Songs like “Tuesday” show the power that well-written pieces of music can have. It produces an irresistibly happy feeling. Wurtz isn’t singing anything profound – he’s just anticipating Tuesday – but he’s found a way to make us feel good about it, and that’s what matters.
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Ruby Tuesday by the Rolling Stones
The Rolling Stones released “Ruby Tuesday” during their psychedelic period in 1967, and it’s whimsical, baroque instrumentation and tender sensibilities made it their 4th Number One in the U.S.
“Ruby Tuesday” is a song about being left by your lover. It is sung from the point of view of man saying his last goodbyes to a lover, whom he calls “Ruby Tuesday.” In the verses, he reflects on her elusive nature, which makes her departure inevitable if painful.
The admiring way in which he speaks about her, even as he tells her he is going to miss her, gives this song its ironic edge. The lyrics manifest no bitterness or resentment, only grief and solemn resignation. In fact, the man in the song seems to admire Ruby for her freedom and independence, the same qualities that took her away from him. With this song comes the potent realization that the qualities we admire most in a partner are sometimes the ones that doom our relationship from the start.
“Ruby Tuesday” was penned primarily by guitarist Keith Richards, and many have speculated that it may have been about his ex-girlfriend Linda Keith, with whom he parted ways shortly before writing the song. There’s nothing like a broken heart to inspire a beautiful song!
Tuesday Heartbreak by Stevie Wonder
Stevie Wonder brings us another Tuesday-themed breakup anthem in the form of his jazzy 1972 pop ballad “Tuesday Heartbreak.”
“Tuesday Heartbreak” tells of a man whose lover has left him for someone else. He reflects upon his betrayal and disappointment at losing her, singing “Tuesday heartbreak seems to be a drag / When you know that you love her especially.” That’s the irony of this song: he loves her the most, yet she’s chosen someone else.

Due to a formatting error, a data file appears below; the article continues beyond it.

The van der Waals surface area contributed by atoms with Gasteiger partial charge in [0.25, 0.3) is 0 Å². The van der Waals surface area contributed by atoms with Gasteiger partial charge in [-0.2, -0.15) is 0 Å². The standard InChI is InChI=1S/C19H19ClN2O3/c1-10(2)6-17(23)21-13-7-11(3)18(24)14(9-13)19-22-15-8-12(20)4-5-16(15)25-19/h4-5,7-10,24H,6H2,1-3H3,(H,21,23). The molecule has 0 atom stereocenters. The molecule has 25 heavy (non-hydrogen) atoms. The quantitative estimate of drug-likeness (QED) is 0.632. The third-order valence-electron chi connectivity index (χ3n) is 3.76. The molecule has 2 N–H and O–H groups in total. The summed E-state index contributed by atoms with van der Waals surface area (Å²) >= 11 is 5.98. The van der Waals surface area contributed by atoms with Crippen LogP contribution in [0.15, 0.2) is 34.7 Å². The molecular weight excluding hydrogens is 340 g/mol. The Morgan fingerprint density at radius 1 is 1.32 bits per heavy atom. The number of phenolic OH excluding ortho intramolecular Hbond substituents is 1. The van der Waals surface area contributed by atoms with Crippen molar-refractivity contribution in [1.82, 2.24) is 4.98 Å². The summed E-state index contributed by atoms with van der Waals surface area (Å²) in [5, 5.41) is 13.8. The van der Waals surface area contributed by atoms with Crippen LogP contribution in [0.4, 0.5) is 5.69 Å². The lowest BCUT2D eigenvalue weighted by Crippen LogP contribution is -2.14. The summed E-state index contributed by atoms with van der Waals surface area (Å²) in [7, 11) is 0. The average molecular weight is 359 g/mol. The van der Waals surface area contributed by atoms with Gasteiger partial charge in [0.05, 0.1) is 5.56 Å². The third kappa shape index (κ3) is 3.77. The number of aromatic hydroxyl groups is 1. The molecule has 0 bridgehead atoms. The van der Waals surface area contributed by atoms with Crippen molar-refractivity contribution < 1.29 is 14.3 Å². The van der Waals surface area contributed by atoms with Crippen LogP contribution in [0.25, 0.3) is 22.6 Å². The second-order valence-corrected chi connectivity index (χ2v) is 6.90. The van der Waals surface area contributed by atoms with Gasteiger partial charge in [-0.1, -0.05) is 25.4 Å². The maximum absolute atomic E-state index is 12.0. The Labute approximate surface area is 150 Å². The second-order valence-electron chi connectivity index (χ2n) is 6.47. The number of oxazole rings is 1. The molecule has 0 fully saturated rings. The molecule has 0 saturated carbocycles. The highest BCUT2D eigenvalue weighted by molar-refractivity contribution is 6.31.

Heartbreak is a common subject for pop music, but Stevie Wonder puts his own spin on them here by not dwelling too much on the misery. He’s far more positive than most of us would be in his situation, maintaining hope that his lover will “Catch up with [his] dreams” so that they can be together all the time. In fact, he focuses far more intensely on his love for her than on the fact that she has left him.
Combined with fast-paced, danceable rhythm and Wonder’s bouncy keyboard playing, this makes for a cheery tune about abandonment and betrayal. Perhaps Wonder’s point is that heartbreak, like all things in life, is transient. His heart is broken on Tuesday, but things might be better by Wednesday.
Tuesday’s Gone by Lynyrd Skynyrd
“Tuesday’s Gone,” by southern rock band Lynyrd Skynyrd, is all about letting go of the past.
“Tuesday’s Gone” was released in 1973 with Lynyrd Skynyrd’s debut album Pronounced ‘Lĕh-‘nérd ‘Skin-‘nérd, and 25-year-old front man Ronnie Van Zant may have been inspired to write this song while anticipating the changes a new record deal would bring.
On the surface, it seems to be about a man packing up his things and leaving his lover to start anew. He never gives a reason for his departure. He doesn’t express any ill will toward the life he is leaving behind, nor does he express any excitement for what is to come. It is simply time for a change. The chorus, “Tuesday’s gone with the wind,” is an over reference to Margret Mitchell’s classic 1936 novel Gone With the Wind, a story about upheaval in the American South that Lynyrd Skynyrd may have related to as they looked toward their impending adulthood and the changes that their success would bring.
Lynyrd Skynyrd underscore this song with a traditional blues rhythm (an apt choice for a song about travelling since blues music was originally based on the rhythms produced by steam trains), and this gives it a rather melancholy feel. “Tuesday’s Gone” reminds us that change is a necessary if painful part of life. As Lynyrd Skynyrd say goodbye to the past, they usher in the future with solemn acceptance.
Tuesday Morning by the Pogues
Of course, it’s never easy to release the past, especially when we have suffered a painful loss.